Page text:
Horror following a group of medical students who come across the body of the world's most notorious vampire, Dracula (Stephen Billington). When a mysterious stranger appears and offers the ... See full summary »
Jason Scott Lee,
In the near future, Uffizi and Luke travel to the remote reaches of war torn Romania to rescue Elizabeth and finish the vampire once and for all. Along the way, they encounter TV news journalist and a corps of rebels trying to fight the vampire uprising which plagues their country.
Jason Scott Lee,
In the millenium version of this classic Gothic horror we find Abraham Van Helsing (Plummer), who has tangled with Count Dracula (Butler) in the past, working as an English antiques dealer. Simon (Miller) is a vampire hunter in training under his apprenticeship. Van Helsing and Simon travel from London to New Orleans to rescue Van Helsing's daughter Mary (Waddell) from the family's life long nemesis - Dracula.Written by
Sujit R. Varma
Script doctor Scott Derrickson tells the story of how he got the job working on this film. He got a phone call from Harvey Weinstein, saying, "I just bought this script, called, 'Dracula 2000'." Derrickson replied, "Oh, yeah? Is it good?" "It stinks!" "So why did you buy it?" "Because it's called, 'Dracula 2000'." Derrickson did the re-write. Derrickson's rewrite was subsequently discarded by Weinstein and the script was rewritten by Ehren Kruger. See more »
Van Helsing's office building is in London, but the Security Guards on duty are armed. Security guards in England do not, and cannot, carry guns. Handguns are illegal in the UK and private citizens, even security guards, cannot even possess handguns, much less can they carry them about. Handguns can only be carried by the armed forces and by specially trained police officers (and even then it is rare to see even an armed police officer). See more »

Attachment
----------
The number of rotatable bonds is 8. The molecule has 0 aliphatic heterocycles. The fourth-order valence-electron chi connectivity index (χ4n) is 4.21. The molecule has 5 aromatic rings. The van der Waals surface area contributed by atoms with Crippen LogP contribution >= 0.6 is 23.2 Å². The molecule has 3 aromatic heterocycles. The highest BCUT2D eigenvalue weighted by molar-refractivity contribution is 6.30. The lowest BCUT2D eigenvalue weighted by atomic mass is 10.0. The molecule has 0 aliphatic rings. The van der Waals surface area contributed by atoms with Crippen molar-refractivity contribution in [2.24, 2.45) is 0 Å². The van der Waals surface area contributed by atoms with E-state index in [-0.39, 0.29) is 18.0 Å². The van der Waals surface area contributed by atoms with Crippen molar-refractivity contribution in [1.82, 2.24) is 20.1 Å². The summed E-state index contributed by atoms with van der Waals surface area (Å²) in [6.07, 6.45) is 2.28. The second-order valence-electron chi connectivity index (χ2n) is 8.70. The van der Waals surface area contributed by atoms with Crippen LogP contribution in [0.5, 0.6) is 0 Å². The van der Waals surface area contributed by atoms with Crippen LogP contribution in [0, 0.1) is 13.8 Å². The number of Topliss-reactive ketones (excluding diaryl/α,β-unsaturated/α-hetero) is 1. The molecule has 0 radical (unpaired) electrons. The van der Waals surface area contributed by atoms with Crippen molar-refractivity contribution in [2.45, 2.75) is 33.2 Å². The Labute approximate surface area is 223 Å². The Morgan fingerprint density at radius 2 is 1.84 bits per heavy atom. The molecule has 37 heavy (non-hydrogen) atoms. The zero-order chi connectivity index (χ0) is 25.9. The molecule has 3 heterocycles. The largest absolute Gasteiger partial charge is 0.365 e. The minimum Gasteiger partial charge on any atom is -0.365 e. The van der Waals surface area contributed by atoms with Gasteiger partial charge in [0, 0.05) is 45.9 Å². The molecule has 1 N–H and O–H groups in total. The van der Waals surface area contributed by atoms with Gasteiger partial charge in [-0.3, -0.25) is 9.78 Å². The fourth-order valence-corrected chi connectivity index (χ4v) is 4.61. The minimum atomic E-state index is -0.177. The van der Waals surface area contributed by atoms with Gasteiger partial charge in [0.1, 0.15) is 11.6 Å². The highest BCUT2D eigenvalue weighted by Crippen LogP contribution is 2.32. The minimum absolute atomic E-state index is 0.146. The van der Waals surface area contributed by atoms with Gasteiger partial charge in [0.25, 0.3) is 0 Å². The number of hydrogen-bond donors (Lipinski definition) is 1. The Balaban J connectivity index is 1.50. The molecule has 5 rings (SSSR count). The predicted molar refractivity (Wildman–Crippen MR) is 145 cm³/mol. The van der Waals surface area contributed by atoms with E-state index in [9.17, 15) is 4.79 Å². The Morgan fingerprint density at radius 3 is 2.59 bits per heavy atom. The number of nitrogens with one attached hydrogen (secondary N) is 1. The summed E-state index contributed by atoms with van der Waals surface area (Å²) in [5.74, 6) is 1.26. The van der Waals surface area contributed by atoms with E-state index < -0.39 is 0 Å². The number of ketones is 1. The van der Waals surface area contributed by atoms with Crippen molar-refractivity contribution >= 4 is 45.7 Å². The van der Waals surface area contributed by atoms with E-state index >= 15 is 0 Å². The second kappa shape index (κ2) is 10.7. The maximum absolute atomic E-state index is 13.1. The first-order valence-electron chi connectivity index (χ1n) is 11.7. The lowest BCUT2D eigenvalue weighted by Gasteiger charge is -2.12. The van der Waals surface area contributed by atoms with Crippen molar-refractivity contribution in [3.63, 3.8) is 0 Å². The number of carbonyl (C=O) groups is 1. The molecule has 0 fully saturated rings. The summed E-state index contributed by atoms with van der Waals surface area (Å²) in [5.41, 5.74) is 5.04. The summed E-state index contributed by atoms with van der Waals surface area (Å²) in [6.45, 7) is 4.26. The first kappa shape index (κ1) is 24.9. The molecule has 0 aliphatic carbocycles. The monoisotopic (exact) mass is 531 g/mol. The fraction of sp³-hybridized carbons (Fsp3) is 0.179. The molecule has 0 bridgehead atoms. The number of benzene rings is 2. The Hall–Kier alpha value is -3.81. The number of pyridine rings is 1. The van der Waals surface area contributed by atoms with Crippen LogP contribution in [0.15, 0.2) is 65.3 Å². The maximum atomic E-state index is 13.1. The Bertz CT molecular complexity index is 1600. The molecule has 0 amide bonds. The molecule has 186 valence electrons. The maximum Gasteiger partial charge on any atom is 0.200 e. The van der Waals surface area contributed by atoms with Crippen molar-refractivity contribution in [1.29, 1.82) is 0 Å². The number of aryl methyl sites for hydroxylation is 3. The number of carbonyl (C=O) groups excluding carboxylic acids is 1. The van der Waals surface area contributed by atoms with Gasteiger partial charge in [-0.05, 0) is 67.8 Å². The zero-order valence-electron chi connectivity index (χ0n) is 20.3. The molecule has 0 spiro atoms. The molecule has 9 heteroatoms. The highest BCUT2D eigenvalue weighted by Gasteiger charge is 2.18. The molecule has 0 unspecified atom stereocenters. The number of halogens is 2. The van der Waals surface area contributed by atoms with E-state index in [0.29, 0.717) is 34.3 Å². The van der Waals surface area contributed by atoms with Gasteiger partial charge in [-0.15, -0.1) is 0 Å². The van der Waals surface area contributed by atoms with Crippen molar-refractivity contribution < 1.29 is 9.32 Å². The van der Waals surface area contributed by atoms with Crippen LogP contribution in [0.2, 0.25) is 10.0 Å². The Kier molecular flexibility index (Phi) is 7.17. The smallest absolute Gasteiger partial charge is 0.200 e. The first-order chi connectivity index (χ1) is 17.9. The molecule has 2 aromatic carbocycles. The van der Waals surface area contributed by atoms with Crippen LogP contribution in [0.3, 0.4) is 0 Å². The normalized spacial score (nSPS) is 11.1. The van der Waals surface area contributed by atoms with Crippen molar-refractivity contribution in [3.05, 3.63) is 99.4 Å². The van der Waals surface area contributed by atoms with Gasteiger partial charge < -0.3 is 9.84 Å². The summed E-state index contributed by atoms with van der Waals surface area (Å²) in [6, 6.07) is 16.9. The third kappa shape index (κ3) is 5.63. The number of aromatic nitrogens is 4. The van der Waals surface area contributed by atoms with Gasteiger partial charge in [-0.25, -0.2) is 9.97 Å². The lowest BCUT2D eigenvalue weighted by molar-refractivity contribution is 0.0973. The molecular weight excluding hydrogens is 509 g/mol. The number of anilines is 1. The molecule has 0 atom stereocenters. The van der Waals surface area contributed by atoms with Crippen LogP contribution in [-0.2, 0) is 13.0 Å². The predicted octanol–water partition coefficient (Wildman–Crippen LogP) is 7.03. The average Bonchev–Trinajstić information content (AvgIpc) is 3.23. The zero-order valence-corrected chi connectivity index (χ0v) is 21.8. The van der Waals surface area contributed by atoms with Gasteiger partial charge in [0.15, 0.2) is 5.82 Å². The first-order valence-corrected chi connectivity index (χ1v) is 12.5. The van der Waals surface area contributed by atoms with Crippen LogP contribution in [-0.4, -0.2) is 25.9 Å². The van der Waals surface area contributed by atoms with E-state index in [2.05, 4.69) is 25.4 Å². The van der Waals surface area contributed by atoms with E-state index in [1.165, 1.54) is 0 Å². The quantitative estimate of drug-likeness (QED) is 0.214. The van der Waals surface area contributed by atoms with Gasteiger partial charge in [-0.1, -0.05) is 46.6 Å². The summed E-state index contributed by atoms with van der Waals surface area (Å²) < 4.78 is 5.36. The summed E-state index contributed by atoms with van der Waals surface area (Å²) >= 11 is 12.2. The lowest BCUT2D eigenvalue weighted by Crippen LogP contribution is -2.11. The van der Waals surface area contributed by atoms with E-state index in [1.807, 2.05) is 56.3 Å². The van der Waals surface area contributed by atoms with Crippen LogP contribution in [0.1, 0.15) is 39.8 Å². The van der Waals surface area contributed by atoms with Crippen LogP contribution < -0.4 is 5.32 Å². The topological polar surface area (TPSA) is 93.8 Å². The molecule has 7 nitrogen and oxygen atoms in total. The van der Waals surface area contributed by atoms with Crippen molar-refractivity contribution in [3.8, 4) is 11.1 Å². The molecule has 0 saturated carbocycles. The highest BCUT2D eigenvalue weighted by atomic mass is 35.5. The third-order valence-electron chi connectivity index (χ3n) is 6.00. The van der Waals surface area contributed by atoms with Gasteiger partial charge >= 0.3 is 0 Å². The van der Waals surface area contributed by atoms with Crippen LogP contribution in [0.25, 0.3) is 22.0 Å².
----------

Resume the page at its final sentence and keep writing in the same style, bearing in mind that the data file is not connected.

You think you can teach me about betrayal? Didn't your father ever tell you, Mary? I can't die. He won't have me.
Did you ever ask?
For what? Forgiveness?
See more »
As the credits roll, interspersed in the words, are coloured pictures of things important to the movie's premise, including a row of teeth, a bat, and a cross. These pictures are seen both on the left and right sides. See more »
Symphonie Fantasique - IV March to the Scaffold
Performed by Koninklijk Concertgebouworkest (as Royal Concertgebouw)
Courtesy of EMI Classics
Under License from EMI-Capitol Music Special Markets See more »
Dracula 2000 is one of those films that doesn't appear to be anything else than another cheesy B-flick with a paper thin plot, bland characters and awful dialogue. And while granted it is a B-flick in tone, it has more depth than that.
First of all, it has some real acting talent working for it. Both Christopher Plummer as Van Helsing and Gerard Butler as Dracula are very good actors in their own right and it shows. Butler is not a perfect fit for the character of Dracula, but he is much better than you'd expect. The more minor actors are also refreshingly decent and do manage to keep the story afloat throughout the entire film.
The story is also good and smooth, if somewhat basic in principle, the special effects work surprisingly well and the soundtrack fits the style well. But what I really love about this film is the way it uses and re-purposes vampire lore. It uses all the usual clichés skillfully, but the best part is the new backstory they give Dracula. It's unlike anything I've seen, yet fits perfectly, neatly explaining most of the idiosyncrasies he has. Beautiful, absolutely beautiful, and I do hope it catches on.
And that's Dracula 2000. It's a good film with some hints of greatness, despite the goofy name. Well worth a watch for all vampire horror fans.
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